Targeted Debt Forgiveness Isn't a Fair Compromise | Opinion

The Biden administration could cancel student loans in the foreseeable future—but only for some. Forgiveness of up to $10,000 in student loans for each borrower and elimination of repayments for households that earn up to $125,000 per year are some of the ideas on the table. The Biden administration's interest in targeted forgiveness is an attempt to pass a compromise between supporters and critics of student loan cancellation.

Student debt forgiveness has been a divisive issue for some time. Democrats are typically more supportive of it than Republicans. But there is a divide even among Democrats, as the more moderate members of the party do not champion blanket debt forgiveness.

Targeted forgiveness, however, appears to have more support. Many polls show voters support some kind of targeted relief rather than widespread elimination of debt. Even those who didn't attend college could be convinced to support targeted forgiveness measures. And longtime opponents of student debt cancellation, such as commentator David Brooks, have reconsidered their stances when it comes to targeted forgiveness. Targeted forgiveness, after all, does not benefit well-to-do doctors and lawyers.

But targeted forgiveness is still an unfair compromise.

Targeted forgiveness seems like a good compromise only because the public is used to debt-forgiveness proponents who advocate for a complete debt jubilee. When a less extreme solution is presented in contrast, both policymakers and the public are likely to see it as a reasonable option. But targeted forgiveness is still extraordinarily expensive, even if it's cheaper than a total debt jubilee.

The New York Federal Reserve estimates that forgiving $10,000 per borrower would cost $320 billion. These costs rest on the shoulders of those who did not borrow any student loans, those who already repaid their debts and those who did not attend college. Rapid inflation, which is largely attributed to Biden administration policies, will already cost Americans an extra $5,200 per household this year. Student loan forgiveness will further exacerbate inflation.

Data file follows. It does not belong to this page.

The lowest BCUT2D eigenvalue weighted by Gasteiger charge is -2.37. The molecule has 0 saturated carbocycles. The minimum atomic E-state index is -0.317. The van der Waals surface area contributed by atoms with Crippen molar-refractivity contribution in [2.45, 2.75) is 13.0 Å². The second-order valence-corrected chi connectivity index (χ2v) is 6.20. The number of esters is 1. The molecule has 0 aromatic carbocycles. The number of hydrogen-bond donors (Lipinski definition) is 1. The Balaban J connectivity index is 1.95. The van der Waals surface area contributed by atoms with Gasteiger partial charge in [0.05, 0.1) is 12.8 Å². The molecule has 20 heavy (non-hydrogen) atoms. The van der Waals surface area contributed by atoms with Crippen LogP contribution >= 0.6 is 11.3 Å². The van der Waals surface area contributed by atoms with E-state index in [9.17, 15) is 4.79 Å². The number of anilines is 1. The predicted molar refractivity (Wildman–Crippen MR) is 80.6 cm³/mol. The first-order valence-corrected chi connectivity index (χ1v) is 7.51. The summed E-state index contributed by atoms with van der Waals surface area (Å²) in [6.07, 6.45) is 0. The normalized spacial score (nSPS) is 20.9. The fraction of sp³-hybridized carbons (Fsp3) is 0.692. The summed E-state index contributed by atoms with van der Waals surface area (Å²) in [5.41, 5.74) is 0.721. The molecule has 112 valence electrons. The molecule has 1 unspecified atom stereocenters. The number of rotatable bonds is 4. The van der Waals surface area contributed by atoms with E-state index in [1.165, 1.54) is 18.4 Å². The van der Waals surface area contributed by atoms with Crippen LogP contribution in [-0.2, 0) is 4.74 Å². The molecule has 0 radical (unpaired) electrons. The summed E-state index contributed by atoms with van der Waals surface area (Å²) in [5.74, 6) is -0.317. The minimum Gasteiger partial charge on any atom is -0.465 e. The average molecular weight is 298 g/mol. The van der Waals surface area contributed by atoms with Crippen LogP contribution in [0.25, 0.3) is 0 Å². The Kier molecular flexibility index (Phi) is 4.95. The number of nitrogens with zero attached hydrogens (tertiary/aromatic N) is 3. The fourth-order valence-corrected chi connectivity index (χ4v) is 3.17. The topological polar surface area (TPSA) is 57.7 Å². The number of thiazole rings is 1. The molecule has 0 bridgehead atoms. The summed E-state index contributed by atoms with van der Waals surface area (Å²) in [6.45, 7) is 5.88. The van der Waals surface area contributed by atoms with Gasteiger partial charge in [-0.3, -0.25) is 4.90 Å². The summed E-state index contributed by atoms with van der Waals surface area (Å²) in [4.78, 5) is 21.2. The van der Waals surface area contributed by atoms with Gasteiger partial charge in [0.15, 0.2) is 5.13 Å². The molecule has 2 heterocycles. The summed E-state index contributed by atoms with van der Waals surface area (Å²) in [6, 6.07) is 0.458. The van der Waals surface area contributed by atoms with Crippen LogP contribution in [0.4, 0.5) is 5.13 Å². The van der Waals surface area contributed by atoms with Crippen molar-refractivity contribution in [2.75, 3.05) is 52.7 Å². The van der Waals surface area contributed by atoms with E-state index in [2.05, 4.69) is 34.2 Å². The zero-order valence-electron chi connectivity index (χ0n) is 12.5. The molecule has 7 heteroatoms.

Columbia University campus
NEW YORK, NY - FEBRUARY 24: Prospective students wait for a tour to begin February 24, 2022 on the campus of Columbia University in New York City. Robert Nickelsberg/Getty Images

Calls for targeted forgiveness also do not address the underlying causes of the student debt crisis. College costs have more than doubled since 1980, but not because college degrees became more valuable. Unnecessary employment regulations, overreliance on federal aid and "higher education for all" messaging have made college education an expensive bottleneck to decent jobs. Colleges have also expanded their bureaucracies, adding to the cost. Federal student loan forgiveness will continue to frustrate Americans so long as these issues remain absent from the discussion. Student loan forgiveness must include higher education reform.

If we're willing to compromise on student loan forgiveness, then taxpayers should get a deal worth at least $320 billion.

In exchange for targeted debt forgiveness, politicians should demand that all federal student aid, including loans and Pell Grants, be conditional on the student's academic merit—as measured before students enter college. Far too many universities admit students with poor academic preparation, misleading these students about their probability of completion. Federal funds must prove to taxpayers that their investments were worth the costs. A 40 percent college drop-out rate is not something taxpayers should fund.

There should also be more requirements for would-be borrowers to receive federal student loans. The current system does not have an ability to check whether students can repay their debts, making federal lending an inherently risky endeavor. Current borrowing requirements also obscure the decades-long responsibility students acquire by taking on student loan debt. One way to reduce risk in federal lending is to only offer government loans to students pursuing degrees in profitable and in-demand fields, provided that students have demonstrated the necessary academic potential to make use of such a degree. Computer science majors, for example, currently have a better return on investment than psychology majors. With a shortage in domestic STEM workers, tying student loans to in-demand fields at least demonstrates to taxpayers that their funds were put to good use.

Universities, additionally, should bear some financial responsibility based on the number of their students eligible for the targeted forgiveness program. These universities should pay at least 30 percent of the debt that would be forgiven for students who attended their university. It's a university's responsibility to admit qualified students and to ensure they are prepared for graduation. There would be no student debt crisis without the universities' acceptance.

These proposals would decrease the demand for a college education, which would in turn force universities to compete for students by lowering their prices. As a result, college would become more affordable for those who do attend. Students would also have an easier time pursuing alternative options, such as in the skilled trades or simply entering the workforce.

A compromise is two-sided—it is not one side getting a little less of what they want. It is both sides getting something that they want. If Congress wants to pass targeted forgiveness, the Americans subsidizing this policy should receive their fair share.

Neetu Arnold (@neetu_arnold) is a senior research associate at the National Association of Scholars.

The views expressed in this article are the writer's own.